As your linked table indicates, the Middle Chinese 陰上 tone generally corresponds to Cantonese tone 2 and Mandarin tone 3, so it is indeed curious that you see both words having tone 4 in Mandarin, which typically corresponds to Middle Chinese 去 tones or 陽上 tones where the syllable onset is an obstruent (全濁聲母).
Looking up the characters in the Kangxi Dictionary 《康熙字典》 appears to hint at a possible explanation:
From the Guangyun, Yunhui, and Zhengyun: Initial of 居; final and tone of 慶; pronounced 敬. Means limit, final.
From the Jiyun: Initial of 舉; final and tone of 影; pronounced 景. Means the same as 境, boundary.
From the Tangyun and Zhengyun: Initial of 居; final and tone of 影.
From the Jiyun and Yunhui: Initial of 舉; final and tone of 影; and pronounced 景.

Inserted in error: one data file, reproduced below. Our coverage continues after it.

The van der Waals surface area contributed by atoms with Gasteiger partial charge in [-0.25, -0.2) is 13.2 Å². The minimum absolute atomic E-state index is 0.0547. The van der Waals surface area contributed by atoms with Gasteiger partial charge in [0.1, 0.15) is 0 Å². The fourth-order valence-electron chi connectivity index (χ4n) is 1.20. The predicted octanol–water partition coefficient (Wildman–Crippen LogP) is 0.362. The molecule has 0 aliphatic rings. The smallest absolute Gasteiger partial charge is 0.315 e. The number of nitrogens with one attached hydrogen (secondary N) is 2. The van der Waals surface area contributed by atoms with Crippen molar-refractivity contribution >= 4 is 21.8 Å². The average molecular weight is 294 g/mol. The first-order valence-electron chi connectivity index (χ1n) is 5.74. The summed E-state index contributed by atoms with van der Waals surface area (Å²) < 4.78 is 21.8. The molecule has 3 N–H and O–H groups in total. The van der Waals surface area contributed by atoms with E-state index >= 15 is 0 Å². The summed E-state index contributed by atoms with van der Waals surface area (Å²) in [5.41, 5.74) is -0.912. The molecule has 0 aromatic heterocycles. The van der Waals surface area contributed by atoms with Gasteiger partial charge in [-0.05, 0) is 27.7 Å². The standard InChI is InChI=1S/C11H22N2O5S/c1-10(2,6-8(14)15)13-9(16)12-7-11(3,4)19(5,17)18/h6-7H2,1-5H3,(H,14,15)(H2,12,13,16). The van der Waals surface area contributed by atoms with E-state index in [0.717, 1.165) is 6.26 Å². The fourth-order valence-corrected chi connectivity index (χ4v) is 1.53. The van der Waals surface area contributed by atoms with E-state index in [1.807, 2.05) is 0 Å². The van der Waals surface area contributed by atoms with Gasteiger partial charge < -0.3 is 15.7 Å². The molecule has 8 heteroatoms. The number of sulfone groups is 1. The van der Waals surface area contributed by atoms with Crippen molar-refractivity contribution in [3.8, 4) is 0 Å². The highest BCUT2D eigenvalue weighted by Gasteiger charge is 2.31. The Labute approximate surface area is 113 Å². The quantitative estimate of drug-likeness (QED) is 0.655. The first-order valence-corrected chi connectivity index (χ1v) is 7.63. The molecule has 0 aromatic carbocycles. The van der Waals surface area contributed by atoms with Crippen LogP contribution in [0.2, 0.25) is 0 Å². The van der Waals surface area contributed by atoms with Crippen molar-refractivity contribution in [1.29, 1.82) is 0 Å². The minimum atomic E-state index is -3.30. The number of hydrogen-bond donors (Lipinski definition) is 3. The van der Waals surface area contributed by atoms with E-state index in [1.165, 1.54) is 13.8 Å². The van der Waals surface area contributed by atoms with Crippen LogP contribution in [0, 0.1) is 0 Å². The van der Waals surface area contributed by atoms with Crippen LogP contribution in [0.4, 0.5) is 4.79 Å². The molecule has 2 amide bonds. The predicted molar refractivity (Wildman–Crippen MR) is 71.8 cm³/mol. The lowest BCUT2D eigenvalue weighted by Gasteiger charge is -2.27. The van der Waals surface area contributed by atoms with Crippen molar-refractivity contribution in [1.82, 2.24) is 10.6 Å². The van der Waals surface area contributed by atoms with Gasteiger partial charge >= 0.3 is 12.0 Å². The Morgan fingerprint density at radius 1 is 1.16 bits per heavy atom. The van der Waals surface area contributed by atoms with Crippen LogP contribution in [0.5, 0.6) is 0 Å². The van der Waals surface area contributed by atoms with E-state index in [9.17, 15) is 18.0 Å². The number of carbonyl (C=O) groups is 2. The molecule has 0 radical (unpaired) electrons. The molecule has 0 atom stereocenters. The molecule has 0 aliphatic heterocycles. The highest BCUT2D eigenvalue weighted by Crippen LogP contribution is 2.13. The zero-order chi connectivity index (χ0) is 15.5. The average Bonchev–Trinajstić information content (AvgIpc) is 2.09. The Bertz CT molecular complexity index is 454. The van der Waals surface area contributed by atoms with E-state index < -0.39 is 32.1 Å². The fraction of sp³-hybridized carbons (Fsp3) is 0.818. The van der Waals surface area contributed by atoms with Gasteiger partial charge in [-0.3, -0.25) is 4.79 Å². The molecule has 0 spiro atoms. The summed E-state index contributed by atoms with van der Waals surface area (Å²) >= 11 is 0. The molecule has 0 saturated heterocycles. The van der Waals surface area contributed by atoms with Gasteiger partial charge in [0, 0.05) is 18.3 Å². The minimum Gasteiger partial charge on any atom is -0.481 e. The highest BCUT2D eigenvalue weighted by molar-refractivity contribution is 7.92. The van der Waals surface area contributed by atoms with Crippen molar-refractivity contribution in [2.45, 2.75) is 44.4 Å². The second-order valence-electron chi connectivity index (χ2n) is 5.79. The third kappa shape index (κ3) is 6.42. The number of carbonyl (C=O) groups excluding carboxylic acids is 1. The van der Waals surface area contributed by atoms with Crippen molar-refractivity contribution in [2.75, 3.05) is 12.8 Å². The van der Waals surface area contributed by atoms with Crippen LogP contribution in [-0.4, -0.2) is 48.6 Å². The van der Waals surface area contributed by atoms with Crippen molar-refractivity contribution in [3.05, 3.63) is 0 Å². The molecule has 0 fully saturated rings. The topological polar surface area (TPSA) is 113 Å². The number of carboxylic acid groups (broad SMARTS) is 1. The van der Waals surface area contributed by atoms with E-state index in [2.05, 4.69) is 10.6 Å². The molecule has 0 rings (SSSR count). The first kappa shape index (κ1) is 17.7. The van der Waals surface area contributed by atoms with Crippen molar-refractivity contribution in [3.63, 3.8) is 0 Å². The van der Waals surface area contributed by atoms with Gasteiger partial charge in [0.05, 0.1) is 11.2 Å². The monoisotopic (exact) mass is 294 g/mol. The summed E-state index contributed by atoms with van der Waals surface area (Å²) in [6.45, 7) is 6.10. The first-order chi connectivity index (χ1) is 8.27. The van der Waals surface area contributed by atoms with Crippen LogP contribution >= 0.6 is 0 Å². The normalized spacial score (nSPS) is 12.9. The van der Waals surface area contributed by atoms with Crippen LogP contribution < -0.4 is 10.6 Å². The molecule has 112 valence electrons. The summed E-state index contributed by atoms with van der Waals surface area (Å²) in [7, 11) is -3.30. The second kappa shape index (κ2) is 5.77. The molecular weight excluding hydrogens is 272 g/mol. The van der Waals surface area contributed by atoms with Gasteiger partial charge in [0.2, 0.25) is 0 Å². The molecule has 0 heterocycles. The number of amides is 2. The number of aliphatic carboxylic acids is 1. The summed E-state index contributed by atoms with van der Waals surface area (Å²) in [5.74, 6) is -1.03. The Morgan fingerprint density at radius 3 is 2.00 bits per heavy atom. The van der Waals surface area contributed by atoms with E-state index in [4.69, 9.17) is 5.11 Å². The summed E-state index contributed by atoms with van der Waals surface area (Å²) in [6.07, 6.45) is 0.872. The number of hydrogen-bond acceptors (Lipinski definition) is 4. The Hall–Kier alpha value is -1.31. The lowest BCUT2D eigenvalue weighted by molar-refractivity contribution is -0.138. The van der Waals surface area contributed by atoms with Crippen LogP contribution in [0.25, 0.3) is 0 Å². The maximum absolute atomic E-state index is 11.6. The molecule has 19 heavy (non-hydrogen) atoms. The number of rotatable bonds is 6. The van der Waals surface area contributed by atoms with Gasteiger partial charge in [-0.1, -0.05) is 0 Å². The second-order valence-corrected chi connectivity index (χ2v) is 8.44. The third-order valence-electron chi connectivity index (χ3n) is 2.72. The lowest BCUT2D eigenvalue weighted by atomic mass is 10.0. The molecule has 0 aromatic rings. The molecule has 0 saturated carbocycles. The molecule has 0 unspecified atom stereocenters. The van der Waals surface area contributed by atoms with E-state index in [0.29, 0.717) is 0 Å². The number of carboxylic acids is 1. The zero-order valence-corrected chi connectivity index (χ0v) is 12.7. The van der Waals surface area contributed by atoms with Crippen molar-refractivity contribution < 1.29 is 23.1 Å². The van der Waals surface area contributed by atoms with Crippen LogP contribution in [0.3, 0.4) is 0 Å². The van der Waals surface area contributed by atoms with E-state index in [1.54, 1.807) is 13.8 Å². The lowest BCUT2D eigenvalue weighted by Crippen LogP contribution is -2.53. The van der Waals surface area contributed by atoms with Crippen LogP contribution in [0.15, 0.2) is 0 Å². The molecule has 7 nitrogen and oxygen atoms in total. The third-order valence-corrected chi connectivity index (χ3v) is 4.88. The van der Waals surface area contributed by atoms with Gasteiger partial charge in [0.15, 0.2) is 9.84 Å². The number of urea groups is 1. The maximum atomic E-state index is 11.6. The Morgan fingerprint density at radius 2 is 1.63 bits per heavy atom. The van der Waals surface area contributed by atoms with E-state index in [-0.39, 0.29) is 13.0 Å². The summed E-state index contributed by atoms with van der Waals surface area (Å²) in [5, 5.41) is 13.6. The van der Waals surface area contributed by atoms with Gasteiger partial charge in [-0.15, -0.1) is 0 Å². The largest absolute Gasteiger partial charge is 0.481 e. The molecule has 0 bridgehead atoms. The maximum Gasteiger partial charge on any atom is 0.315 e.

[BTW, if you're wondering what 𠀤 is, it's a variant of 並.]
The entry for 境 indicates that it has a 上 tone (since 影 and 景 both have 上 tones), as expected; however, it also indicates that the pronunciation of 竟 in its primary meaning has a 去 tone (since 慶 and 敬 both have 去 tones). Only when 竟 is used as a substitute for 境 is it pronounced with a 上 tone.
From this, we should expect that 竟 is pronounced ging3 in Cantonese and jing4 in Mandarin and that 境 is pronounced ging2 in Cantonese and jing3 in Mandarin; however, because 竟 can be used as a substitute for 境, perhaps their tones ended up getting mixed up, with Cantonese settling on ging2 and Mandarin settling on jing4 for both characters? This is purely speculation on my part, but I haven't found any other sources that explain this.